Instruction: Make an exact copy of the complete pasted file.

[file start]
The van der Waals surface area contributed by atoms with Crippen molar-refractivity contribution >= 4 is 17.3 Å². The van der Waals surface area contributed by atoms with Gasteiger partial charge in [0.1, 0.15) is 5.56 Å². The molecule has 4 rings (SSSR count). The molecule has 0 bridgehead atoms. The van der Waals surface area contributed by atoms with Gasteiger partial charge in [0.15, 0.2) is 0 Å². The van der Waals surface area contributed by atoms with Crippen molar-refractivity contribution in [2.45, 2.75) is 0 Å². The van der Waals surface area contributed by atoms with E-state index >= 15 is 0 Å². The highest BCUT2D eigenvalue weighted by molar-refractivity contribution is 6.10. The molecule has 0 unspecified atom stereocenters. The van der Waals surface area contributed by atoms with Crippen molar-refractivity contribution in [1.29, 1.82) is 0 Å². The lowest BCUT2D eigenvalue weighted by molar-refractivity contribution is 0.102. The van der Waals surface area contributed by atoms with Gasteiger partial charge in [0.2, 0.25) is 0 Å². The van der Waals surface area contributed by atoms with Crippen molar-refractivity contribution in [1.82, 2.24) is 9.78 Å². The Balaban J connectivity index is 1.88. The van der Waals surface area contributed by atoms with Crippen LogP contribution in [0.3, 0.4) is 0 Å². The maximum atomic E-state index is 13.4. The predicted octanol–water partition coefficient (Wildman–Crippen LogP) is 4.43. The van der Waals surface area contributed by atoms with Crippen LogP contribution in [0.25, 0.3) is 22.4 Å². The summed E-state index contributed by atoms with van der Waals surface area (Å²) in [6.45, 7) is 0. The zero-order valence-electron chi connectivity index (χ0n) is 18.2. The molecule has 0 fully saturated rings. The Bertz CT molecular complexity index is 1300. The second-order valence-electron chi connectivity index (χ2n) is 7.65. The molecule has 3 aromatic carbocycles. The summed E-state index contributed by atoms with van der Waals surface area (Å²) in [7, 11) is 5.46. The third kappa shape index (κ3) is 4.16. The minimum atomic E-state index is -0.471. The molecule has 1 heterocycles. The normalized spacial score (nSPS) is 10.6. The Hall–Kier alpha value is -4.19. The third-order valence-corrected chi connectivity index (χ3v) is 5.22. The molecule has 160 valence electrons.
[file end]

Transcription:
The van der Waals surface area contributed by atoms with Crippen molar-refractivity contribution >= 4 is 17.3 Å². The van der Waals surface area contributed by atoms with Gasteiger partial charge in [0.1, 0.15) is 5.56 Å². The molecule has 4 rings (SSSR count). The molecule has 0 bridgehead atoms. The van der Waals surface area contributed by atoms with Gasteiger partial charge in [0.15, 0.2) is 0 Å². The van der Waals surface area contributed by atoms with Crippen molar-refractivity contribution in [2.45, 2.75) is 0 Å². The van der Waals surface area contributed by atoms with E-state index >= 15 is 0 Å². The highest BCUT2D eigenvalue weighted by molar-refractivity contribution is 6.10. The molecule has 0 unspecified atom stereocenters. The van der Waals surface area contributed by atoms with Crippen molar-refractivity contribution in [1.29, 1.82) is 0 Å². The lowest BCUT2D eigenvalue weighted by molar-refractivity contribution is 0.102. The van der Waals surface area contributed by atoms with Gasteiger partial charge in [0.2, 0.25) is 0 Å². The van der Waals surface area contributed by atoms with Crippen molar-refractivity contribution in [1.82, 2.24) is 9.78 Å². The Balaban J connectivity index is 1.88. The van der Waals surface area contributed by atoms with Crippen LogP contribution in [0.3, 0.4) is 0 Å². The maximum atomic E-state index is 13.4. The predicted octanol–water partition coefficient (Wildman–Crippen LogP) is 4.43. The van der Waals surface area contributed by atoms with Crippen LogP contribution in [0.25, 0.3) is 22.4 Å². The summed E-state index contributed by atoms with van der Waals surface area (Å²) in [6.45, 7) is 0. The zero-order valence-electron chi connectivity index (χ0n) is 18.2. The molecule has 0 fully saturated rings. The Bertz CT molecular complexity index is 1300. The second-order valence-electron chi connectivity index (χ2n) is 7.65. The molecule has 3 aromatic carbocycles. The summed E-state index contributed by atoms with van der Waals surface area (Å²) in [7, 11) is 5.46. The third kappa shape index (κ3) is 4.16. The minimum atomic E-state index is -0.471. The molecule has 1 heterocycles. The normalized spacial score (nSPS) is 10.6. The Hall–Kier alpha value is -4.19. The third-order valence-corrected chi connectivity index (χ3v) is 5.22. The molecule has 160 valence electrons.